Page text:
What happens to your brain cells when you sleep — and when you don’t
Posted on March 18, 2013 by Jeffrey Newman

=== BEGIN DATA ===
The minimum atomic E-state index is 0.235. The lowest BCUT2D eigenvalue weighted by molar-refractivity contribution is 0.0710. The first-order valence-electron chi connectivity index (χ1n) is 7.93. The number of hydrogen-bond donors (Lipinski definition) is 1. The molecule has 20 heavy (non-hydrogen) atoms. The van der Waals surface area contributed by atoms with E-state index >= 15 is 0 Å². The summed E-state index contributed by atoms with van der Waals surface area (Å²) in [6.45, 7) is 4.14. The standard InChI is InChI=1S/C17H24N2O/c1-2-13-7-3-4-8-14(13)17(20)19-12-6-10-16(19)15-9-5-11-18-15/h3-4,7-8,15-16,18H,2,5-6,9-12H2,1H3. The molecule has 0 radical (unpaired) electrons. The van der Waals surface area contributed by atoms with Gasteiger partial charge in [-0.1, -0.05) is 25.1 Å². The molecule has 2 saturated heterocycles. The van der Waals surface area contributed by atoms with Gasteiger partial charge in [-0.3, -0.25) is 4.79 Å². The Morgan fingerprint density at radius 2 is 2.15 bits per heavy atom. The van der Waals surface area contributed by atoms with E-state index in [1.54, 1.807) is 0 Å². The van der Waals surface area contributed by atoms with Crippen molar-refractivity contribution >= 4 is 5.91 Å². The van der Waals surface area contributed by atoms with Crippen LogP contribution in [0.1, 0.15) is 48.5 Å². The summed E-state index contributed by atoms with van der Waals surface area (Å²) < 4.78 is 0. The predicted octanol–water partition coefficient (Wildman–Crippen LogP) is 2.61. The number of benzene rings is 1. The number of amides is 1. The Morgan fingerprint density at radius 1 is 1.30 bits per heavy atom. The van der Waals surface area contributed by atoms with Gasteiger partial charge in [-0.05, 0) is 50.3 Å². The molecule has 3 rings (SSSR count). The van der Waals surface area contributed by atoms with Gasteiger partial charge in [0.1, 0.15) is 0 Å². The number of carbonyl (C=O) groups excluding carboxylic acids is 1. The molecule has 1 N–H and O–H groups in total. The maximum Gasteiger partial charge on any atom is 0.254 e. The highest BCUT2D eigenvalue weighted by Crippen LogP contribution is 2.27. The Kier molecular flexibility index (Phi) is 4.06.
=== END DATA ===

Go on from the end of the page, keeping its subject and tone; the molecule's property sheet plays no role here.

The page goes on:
Fifty million Americans have some sort of major sleep disorder and many go undiagnosed. I am one of them. Over the last year, I have found myself waking up precisely at 1 am each night, unable to go back to sleep without first ambulating to a different location in the house and reading or watching TV for a while (usually Friends on demand sans ads). At first I thought my new pattern of non-sleep might be caused by some additional pressures at work or a nutritional deficit but as time when on I came to believe that it was probably something cyclical, perhaps resulting from reduced hormones of some sort, in part because my waking was so consistent, to the minute when I would wake up. So I have taken to reading the latest research concerning sleep and what it is. No one has an exacting handle on what sleep does. However, there has been some excellent and definitive work on what happens to the molecules in your brain cells when you have too little sleep. A caveat, the research has been in animals so far and not in humans. Apparently, when sleep deprivation occurs, a normal process of “protein folding” is disrupted. Proteins, scientists say, are the workhorses of the cell, carrying out the vital functions and in order to do so, they must fold into a complex three dimensional structure. Now I warn you, its easy to get lost in this arcane world of proteins much work is being done as it is thought to be related to the cause of Alzheimer’s disease. Indeed a study published last week said that most people with early Alzheimer’s are sleep deprived. This concerned me and I have been watching to see what I forget. Proteins are born resembling a string of beads. Then, they fold to become brain, blood and bone. Understanding of the exact purposes of this process are not known but, scientists have observed that when an animal is sleep deprived, the folding of proteins is disrupted. Actually, this factoid made me feel a bit better because it helped to verify that my sleep deprivation had a biological component, negating the theory that the cause of my insomnia is solely psychological. In a recent study, researchers at the Department of Energy’s Sandia Labs found out that proteins can be divided into water loving proteins and water hating proteins and that the folding is allowed as these two groups balance off each other. So when we don’t sleep, our cells get stressed because their proteins aren’t folding correctly and there is no replenishment of the cells to allow them to function during the normal wakeful hours. This is overly simplistic but that’s what the latest studies say in essence. In the brains of rats, chronic sleep loss was shown to lead to cell death in various parts of the brain. That was disturbing and my knowing it will likely result in more sleep loss. Other studies are beginning to get at the process of recharging the cells during sleep, the suggestion being that our brains are like an attic with limited space and each night, by weeding out unneeded information, we make room for learning the next day. I like this metaphor as it is easy to understand and seems true in my case. I can only take in so much in one day. I will continue this another day as it is time for my nap.